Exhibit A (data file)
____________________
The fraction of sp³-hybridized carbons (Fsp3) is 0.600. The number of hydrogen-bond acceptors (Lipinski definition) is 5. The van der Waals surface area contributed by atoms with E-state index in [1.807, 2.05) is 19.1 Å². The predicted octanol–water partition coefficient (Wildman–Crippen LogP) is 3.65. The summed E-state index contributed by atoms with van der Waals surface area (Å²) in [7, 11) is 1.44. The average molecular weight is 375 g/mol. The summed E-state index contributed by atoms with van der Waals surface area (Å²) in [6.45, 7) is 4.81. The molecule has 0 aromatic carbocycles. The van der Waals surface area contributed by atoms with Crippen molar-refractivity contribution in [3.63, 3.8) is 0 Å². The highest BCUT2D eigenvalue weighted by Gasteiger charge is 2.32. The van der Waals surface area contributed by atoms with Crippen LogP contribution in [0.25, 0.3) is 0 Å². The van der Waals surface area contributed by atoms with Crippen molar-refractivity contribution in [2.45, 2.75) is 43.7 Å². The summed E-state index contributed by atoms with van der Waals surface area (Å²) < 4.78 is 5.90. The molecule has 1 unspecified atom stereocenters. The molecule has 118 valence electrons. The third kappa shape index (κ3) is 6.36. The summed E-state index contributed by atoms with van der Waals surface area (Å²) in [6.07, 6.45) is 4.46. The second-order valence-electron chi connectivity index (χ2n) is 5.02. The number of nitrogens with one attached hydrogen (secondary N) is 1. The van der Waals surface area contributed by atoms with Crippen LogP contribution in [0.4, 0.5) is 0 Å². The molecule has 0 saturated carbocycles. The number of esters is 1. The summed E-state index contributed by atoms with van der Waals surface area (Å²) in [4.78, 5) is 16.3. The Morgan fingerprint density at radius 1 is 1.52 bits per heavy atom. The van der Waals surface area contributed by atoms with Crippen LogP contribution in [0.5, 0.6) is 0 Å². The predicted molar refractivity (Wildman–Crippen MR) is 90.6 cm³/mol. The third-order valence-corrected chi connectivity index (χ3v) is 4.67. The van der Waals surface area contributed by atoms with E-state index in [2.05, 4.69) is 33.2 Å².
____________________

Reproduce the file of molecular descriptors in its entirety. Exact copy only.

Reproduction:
The fraction of sp³-hybridized carbons (Fsp3) is 0.600. The number of hydrogen-bond acceptors (Lipinski definition) is 5. The van der Waals surface area contributed by atoms with E-state index in [1.807, 2.05) is 19.1 Å². The predicted octanol–water partition coefficient (Wildman–Crippen LogP) is 3.65. The summed E-state index contributed by atoms with van der Waals surface area (Å²) in [7, 11) is 1.44. The average molecular weight is 375 g/mol. The summed E-state index contributed by atoms with van der Waals surface area (Å²) in [6.45, 7) is 4.81. The molecule has 0 aromatic carbocycles. The van der Waals surface area contributed by atoms with Crippen molar-refractivity contribution in [3.63, 3.8) is 0 Å². The highest BCUT2D eigenvalue weighted by Gasteiger charge is 2.32. The van der Waals surface area contributed by atoms with Crippen LogP contribution in [0.25, 0.3) is 0 Å². The van der Waals surface area contributed by atoms with Crippen molar-refractivity contribution in [2.45, 2.75) is 43.7 Å². The summed E-state index contributed by atoms with van der Waals surface area (Å²) < 4.78 is 5.90. The molecule has 1 unspecified atom stereocenters. The molecule has 118 valence electrons. The third kappa shape index (κ3) is 6.36. The summed E-state index contributed by atoms with van der Waals surface area (Å²) in [6.07, 6.45) is 4.46. The second-order valence-electron chi connectivity index (χ2n) is 5.02. The number of nitrogens with one attached hydrogen (secondary N) is 1. The van der Waals surface area contributed by atoms with Crippen LogP contribution in [0.4, 0.5) is 0 Å². The molecule has 0 saturated carbocycles. The number of esters is 1. The summed E-state index contributed by atoms with van der Waals surface area (Å²) in [4.78, 5) is 16.3. The Morgan fingerprint density at radius 1 is 1.52 bits per heavy atom. The van der Waals surface area contributed by atoms with Crippen LogP contribution in [0.5, 0.6) is 0 Å². The predicted molar refractivity (Wildman–Crippen MR) is 90.6 cm³/mol. The third-order valence-corrected chi connectivity index (χ3v) is 4.67. The van der Waals surface area contributed by atoms with E-state index in [2.05, 4.69) is 33.2 Å².